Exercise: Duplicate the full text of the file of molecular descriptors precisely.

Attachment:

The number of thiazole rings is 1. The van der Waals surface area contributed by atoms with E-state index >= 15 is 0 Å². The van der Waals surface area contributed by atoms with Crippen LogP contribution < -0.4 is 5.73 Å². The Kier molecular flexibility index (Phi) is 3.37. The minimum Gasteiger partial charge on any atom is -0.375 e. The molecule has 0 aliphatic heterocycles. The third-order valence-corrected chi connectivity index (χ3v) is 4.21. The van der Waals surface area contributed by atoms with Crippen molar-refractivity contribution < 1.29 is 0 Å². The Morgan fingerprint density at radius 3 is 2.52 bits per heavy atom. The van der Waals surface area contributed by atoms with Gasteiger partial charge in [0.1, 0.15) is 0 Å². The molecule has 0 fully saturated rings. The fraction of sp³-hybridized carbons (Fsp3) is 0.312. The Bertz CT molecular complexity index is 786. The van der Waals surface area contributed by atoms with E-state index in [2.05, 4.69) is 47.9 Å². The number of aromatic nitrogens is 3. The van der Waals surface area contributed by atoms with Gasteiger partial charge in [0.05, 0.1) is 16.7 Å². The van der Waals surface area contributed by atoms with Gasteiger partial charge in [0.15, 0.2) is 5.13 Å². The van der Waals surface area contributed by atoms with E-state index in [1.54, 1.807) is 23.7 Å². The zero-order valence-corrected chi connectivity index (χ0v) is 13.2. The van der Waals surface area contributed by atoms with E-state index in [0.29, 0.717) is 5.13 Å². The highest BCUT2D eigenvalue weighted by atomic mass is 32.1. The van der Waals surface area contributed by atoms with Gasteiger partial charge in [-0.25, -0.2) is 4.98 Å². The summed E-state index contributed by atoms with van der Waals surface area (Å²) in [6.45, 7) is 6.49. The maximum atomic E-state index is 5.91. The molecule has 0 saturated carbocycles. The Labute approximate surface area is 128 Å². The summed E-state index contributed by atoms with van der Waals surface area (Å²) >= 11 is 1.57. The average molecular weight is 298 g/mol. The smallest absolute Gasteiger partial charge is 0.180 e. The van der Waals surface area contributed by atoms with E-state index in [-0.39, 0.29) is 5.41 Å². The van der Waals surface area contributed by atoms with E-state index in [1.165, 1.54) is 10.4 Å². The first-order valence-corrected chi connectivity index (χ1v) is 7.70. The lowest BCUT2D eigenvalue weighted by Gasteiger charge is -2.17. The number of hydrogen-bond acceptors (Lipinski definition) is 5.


The number of thiazole rings is 1. The van der Waals surface area contributed by atoms with E-state index >= 15 is 0 Å². The van der Waals surface area contributed by atoms with Crippen LogP contribution < -0.4 is 5.73 Å². The Kier molecular flexibility index (Phi) is 3.37. The minimum Gasteiger partial charge on any atom is -0.375 e. The molecule has 0 aliphatic heterocycles. The third-order valence-corrected chi connectivity index (χ3v) is 4.21. The van der Waals surface area contributed by atoms with Crippen molar-refractivity contribution < 1.29 is 0 Å². The Morgan fingerprint density at radius 3 is 2.52 bits per heavy atom. The van der Waals surface area contributed by atoms with Gasteiger partial charge in [0.1, 0.15) is 0 Å². The molecule has 0 fully saturated rings. The fraction of sp³-hybridized carbons (Fsp3) is 0.312. The Bertz CT molecular complexity index is 786. The van der Waals surface area contributed by atoms with E-state index in [2.05, 4.69) is 47.9 Å². The number of aromatic nitrogens is 3. The van der Waals surface area contributed by atoms with Gasteiger partial charge in [0.05, 0.1) is 16.7 Å². The van der Waals surface area contributed by atoms with Gasteiger partial charge in [0.15, 0.2) is 5.13 Å². The van der Waals surface area contributed by atoms with E-state index in [1.54, 1.807) is 23.7 Å². The zero-order valence-corrected chi connectivity index (χ0v) is 13.2. The van der Waals surface area contributed by atoms with E-state index in [0.29, 0.717) is 5.13 Å². The highest BCUT2D eigenvalue weighted by atomic mass is 32.1. The van der Waals surface area contributed by atoms with Gasteiger partial charge in [-0.25, -0.2) is 4.98 Å². The summed E-state index contributed by atoms with van der Waals surface area (Å²) in [6.45, 7) is 6.49. The maximum atomic E-state index is 5.91. The molecule has 0 saturated carbocycles. The Labute approximate surface area is 128 Å². The summed E-state index contributed by atoms with van der Waals surface area (Å²) >= 11 is 1.57. The average molecular weight is 298 g/mol. The smallest absolute Gasteiger partial charge is 0.180 e. The van der Waals surface area contributed by atoms with E-state index in [-0.39, 0.29) is 5.41 Å². The van der Waals surface area contributed by atoms with E-state index in [1.165, 1.54) is 10.4 Å². The first-order valence-corrected chi connectivity index (χ1v) is 7.70. The lowest BCUT2D eigenvalue weighted by Gasteiger charge is -2.17. The number of hydrogen-bond acceptors (Lipinski definition) is 5.